Thursday, August 30, 2012

West Coast Adventure - Day 16

I can feel "home" getting closer. Certainly not in terms of distance, more in terms of the longing to be there. Now that I've been on the road for over 2 weeks, I'm beginning to recognize a small voice in the back of my head that is saying, "soon." I'm hoping that I've timed things correctly, that two more days down the coast won't push me past the point of wishing I was already on my way back. It's one of those things that's hard to gauge.

The drive down to Eureka, CA, from Coos Bay, OR, is another beautiful piece of highway. You'd think I'd be sick of all the beauty by now...but I'm not. :) I did take a couple of trips away from US-101 today. Short diversions from the highway, not that they highway is bad, but the diversions are good. I started my day heading away from the highway and taking a couple of twisty turny local/logging roads towards the coast and then back towards the highway. If you like riding in straight lines, these kinds of roads aren't for you. Most of the time you can't see more than 25 to 100 yards of road out in front of you. It's not fast riding...but it's not slow riding either. I managed to scrape my highway pegs a couple times.
Cape Arago Hwy, Seven Devils Rd & Beaver Hill Rd back to US-101
The view from Seven Devils Road
It was also nice to start my day away from the normal traffic. It's not horrible on 101 up here during the week, but there are still other cars to deal with, some of whom do not have the time or patience to deal with those who want to do the speed limit while gawking at the sights. In my travels down the coast, I have come across more than a couple cars driving slow enough to be considered impeding traffic. Most people who want to sight see pull off in the provided turn-outs to let those who wish to get moving do so. Likewise, I've only come across a few drivers who felt it was necessary to tailgate while waiting for someone to use a turnout. You find turds at both end of the spectrum, fortunately there haven't been too many of them floating in the pool this week. :)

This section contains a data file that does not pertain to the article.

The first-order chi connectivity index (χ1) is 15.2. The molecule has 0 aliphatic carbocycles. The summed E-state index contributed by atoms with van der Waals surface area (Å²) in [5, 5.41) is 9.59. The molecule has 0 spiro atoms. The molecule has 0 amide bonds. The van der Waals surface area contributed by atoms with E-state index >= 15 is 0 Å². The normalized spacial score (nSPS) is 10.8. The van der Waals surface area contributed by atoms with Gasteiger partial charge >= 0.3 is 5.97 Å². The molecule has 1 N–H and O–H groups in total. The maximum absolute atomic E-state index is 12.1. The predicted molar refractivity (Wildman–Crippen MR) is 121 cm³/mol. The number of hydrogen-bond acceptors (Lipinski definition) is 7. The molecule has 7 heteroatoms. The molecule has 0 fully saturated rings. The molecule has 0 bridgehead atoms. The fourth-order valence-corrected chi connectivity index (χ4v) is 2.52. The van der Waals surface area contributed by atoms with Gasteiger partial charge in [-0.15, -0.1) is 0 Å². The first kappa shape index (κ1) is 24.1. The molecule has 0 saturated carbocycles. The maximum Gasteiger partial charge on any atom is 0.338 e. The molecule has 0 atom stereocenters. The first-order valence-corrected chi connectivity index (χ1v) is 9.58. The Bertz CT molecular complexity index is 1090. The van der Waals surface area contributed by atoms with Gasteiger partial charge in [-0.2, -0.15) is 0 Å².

I took the opportunity to divert away from the coast again just north of Gold Beach. A twisty drive up into the mountains was another great exercise in road management. I'm sure there are tons of opportunities to ride roads like these along this route, I'm glad I took two of them today. This second one took me over two one lane bridges. The first was just a short little span over a small creek. The second was a much longer span, nearly 100 feet high over the river; I had to take it to get to the road on the other side that would take me back to 101.
Great place to practice putting your bike through a few curves
My last "diversion" was the Newton B Drury Scenic Parkway through Prairie Creek Redwoods State Park. It's not so much a diversion as an opportunity to get up close and personal with these coastal giants. The redwoods are awesome. I remember my first experience ever driving in them, it was at night. Sara and I had flown into San Francisco on a Friday evening and had made hotel reservations up in Eureka for the night. I had not realize that Eureka was a good 4+ hour drive from San Francisco. Our flight hadn't gotten in until 9:00PM. We were traveling up US-101 and all of a sudden my headlights crossed a huge tree trunk right next to the road as we rounded a curve. When I say huge, I mean it was probably 8 to 10 feet in diameter. When I say next to the road, I don't mean it was 10 to 12 feet off the the side of the highway, I mean the little white line on the side of the road curved a little back toward the center to make room for the base of the tree. It was super eerie seeing something that big and only being about to see about 10 to 12 feet of it that was in my headlights. I remember that it got really dark as we continued into the forest. It was so dark, we eventually pulled over, just to make sure the world hadn't ended. Upon getting out of the car we looked straight up and could see a small ribbon of stars and moonlight far up in the sky, between the tree tops. Seeing these trees in the daylight is just awesome.